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Cervical Laminectomy and Fusion


What are the indications for a cervical laminectomy and fusion?

A posterior cervical laminectomy and fusion is a procedure used to decompress and stabilize the cervical spine. The goal is to relieve pain, weakness, and numbness in the arms and legs from pressure on the spinal cord and nerves due to narrowing of the spinal canal, a condition known as cervical spinal stenosis. A posterior cervical laminectomy and fusion may be recommended if the MRI study shows that the major compression of the spinal cord or nerves is coming from joint arthritis  (as opposed to disc herniation) which are accessed from an approach from the back of the neck.  

How is a posterior cervical laminectomy and fusion performed?

The surgery is performed under general anesthesia. The skin incision is in the midline of the back of the neck and is about 3 to 4 inches long.  he muscles are separated from the lamina which are the bones of the back of the spine. The lamina of the spine are then removed to make room for the spinal cord and nerves. The bone removed is then packed into the joints to fuse the joints and prevent future deterioration of the neck. A screw and rod system known as lateral mass screw instrumentation is anchored into the bone to provide additional stability of the spine. The surgery can take anywhere from 3-6 hours depending on the complexity.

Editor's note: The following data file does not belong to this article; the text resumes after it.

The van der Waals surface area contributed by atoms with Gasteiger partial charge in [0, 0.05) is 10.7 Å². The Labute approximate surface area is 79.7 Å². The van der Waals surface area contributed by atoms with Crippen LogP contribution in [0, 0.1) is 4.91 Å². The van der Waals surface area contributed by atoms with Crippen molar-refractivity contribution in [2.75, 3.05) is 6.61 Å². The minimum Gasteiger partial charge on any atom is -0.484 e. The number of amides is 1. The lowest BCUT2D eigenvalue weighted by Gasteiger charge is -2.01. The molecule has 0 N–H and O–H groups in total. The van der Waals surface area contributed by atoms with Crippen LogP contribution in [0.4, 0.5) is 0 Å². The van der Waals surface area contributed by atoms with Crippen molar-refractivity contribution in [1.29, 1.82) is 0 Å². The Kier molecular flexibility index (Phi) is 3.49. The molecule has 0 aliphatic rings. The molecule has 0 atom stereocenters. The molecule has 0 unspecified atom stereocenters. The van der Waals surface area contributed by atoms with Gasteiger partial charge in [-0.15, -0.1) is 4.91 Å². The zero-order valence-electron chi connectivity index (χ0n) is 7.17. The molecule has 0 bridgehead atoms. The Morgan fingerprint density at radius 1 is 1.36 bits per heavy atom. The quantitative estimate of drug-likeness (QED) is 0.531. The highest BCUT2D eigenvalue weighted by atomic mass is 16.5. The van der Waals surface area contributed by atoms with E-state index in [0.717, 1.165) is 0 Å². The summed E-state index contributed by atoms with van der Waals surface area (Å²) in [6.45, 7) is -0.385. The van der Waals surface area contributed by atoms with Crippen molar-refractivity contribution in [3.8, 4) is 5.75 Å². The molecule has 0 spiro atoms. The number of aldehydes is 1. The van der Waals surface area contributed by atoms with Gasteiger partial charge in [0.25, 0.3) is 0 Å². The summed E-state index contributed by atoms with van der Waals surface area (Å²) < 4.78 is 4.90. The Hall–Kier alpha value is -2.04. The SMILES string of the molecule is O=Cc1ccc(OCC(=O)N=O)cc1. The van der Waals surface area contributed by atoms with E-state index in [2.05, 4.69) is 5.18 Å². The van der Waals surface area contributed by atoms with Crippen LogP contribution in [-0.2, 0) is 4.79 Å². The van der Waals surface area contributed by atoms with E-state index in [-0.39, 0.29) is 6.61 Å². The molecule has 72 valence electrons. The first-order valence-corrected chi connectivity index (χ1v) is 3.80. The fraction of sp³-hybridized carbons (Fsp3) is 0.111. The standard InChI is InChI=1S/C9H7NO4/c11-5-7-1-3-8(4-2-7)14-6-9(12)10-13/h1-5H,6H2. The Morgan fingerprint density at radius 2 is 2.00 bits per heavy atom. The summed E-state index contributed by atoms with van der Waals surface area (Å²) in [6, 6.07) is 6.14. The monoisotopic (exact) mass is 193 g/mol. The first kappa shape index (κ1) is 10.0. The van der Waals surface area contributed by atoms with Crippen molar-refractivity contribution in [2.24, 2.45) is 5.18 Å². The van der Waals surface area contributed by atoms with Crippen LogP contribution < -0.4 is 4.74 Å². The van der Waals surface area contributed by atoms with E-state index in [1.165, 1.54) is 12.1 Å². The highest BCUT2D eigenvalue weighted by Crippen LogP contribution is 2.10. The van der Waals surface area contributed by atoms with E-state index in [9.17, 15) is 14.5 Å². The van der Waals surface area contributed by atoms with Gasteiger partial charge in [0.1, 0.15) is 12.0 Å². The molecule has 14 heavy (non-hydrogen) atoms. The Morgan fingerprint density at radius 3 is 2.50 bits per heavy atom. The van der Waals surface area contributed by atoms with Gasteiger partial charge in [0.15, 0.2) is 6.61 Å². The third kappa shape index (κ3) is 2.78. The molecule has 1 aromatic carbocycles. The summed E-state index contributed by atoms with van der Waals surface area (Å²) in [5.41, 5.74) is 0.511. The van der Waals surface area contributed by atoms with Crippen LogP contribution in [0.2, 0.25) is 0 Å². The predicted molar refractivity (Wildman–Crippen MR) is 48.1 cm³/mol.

What is the recovery from a cervical laminectomy and fusion surgery?

The hospital stay usually varies from 2-5 days depending on the extent of surgery and overall condition of the patient. Most patients go home with home care help setup such as a visiting nurse and a physical therapist. Some patients may benefit from a short stay (several weeks) at a rehab facility. There is usually neck discomfort. The neck pain may radiate into the shoulder blades and arm regions and headaches are not uncommon. The surgical incisional pain typically significantly improves within 6-8 weeks. Activity recommended for the first 2 weeks after surgery is short walks and mainly rest.  Physical therapy guidance is recommended from 2-3 weeks after surgery for 6-8 weeks. Return to work can vary depending on the extent of surgery, rate of recovery, and physical demands of the job. For nonphysical job, reasonable timeline to return to work is 3-4 weeks to 3 months whereas more labor intensive work may require to be out of work for up to 3-6 months.

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